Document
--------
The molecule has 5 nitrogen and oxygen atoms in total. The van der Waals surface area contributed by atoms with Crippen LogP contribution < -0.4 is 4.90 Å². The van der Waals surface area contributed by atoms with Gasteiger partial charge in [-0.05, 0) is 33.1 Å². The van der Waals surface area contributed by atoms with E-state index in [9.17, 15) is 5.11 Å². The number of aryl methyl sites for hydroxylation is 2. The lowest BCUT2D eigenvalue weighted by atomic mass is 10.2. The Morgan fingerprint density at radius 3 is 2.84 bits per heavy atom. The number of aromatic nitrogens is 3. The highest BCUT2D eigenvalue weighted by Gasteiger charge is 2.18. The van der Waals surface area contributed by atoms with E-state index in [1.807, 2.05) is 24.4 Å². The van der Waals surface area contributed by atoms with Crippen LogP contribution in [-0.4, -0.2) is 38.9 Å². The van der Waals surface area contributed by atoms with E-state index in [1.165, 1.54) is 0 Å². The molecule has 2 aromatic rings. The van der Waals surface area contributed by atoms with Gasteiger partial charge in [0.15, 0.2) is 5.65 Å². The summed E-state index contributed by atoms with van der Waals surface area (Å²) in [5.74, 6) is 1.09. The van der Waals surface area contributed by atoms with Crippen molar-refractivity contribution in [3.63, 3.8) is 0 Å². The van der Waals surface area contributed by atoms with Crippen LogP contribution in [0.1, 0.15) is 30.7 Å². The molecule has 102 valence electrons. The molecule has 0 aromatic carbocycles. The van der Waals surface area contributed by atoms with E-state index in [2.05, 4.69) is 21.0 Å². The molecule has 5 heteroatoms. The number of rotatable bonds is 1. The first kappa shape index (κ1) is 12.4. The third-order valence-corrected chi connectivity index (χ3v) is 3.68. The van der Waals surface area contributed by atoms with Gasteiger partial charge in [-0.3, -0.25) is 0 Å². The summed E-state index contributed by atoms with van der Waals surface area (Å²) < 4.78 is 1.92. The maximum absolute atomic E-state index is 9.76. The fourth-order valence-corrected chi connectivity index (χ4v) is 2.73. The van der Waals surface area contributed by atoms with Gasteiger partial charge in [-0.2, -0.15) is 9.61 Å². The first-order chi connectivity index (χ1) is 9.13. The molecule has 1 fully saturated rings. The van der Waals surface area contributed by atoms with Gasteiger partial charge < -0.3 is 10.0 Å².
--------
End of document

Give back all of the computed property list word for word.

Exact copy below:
The molecule has 5 nitrogen and oxygen atoms in total. The van der Waals surface area contributed by atoms with Crippen LogP contribution < -0.4 is 4.90 Å². The van der Waals surface area contributed by atoms with Gasteiger partial charge in [-0.05, 0) is 33.1 Å². The van der Waals surface area contributed by atoms with E-state index in [9.17, 15) is 5.11 Å². The number of aryl methyl sites for hydroxylation is 2. The lowest BCUT2D eigenvalue weighted by atomic mass is 10.2. The Morgan fingerprint density at radius 3 is 2.84 bits per heavy atom. The number of aromatic nitrogens is 3. The highest BCUT2D eigenvalue weighted by Gasteiger charge is 2.18. The van der Waals surface area contributed by atoms with E-state index in [1.807, 2.05) is 24.4 Å². The van der Waals surface area contributed by atoms with Crippen LogP contribution in [-0.4, -0.2) is 38.9 Å². The van der Waals surface area contributed by atoms with E-state index in [1.165, 1.54) is 0 Å². The molecule has 2 aromatic rings. The van der Waals surface area contributed by atoms with Gasteiger partial charge in [0.15, 0.2) is 5.65 Å². The summed E-state index contributed by atoms with van der Waals surface area (Å²) in [5.74, 6) is 1.09. The van der Waals surface area contributed by atoms with Crippen molar-refractivity contribution in [3.63, 3.8) is 0 Å². The van der Waals surface area contributed by atoms with Crippen LogP contribution in [0.1, 0.15) is 30.7 Å². The molecule has 102 valence electrons. The molecule has 0 aromatic carbocycles. The van der Waals surface area contributed by atoms with E-state index in [2.05, 4.69) is 21.0 Å². The molecule has 5 heteroatoms. The number of rotatable bonds is 1. The first kappa shape index (κ1) is 12.4. The third-order valence-corrected chi connectivity index (χ3v) is 3.68. The van der Waals surface area contributed by atoms with Gasteiger partial charge in [-0.3, -0.25) is 0 Å². The summed E-state index contributed by atoms with van der Waals surface area (Å²) < 4.78 is 1.92. The maximum absolute atomic E-state index is 9.76. The fourth-order valence-corrected chi connectivity index (χ4v) is 2.73. The van der Waals surface area contributed by atoms with Gasteiger partial charge in [-0.2, -0.15) is 9.61 Å². The first-order chi connectivity index (χ1) is 9.13. The molecule has 1 fully saturated rings. The van der Waals surface area contributed by atoms with Gasteiger partial charge < -0.3 is 10.0 Å².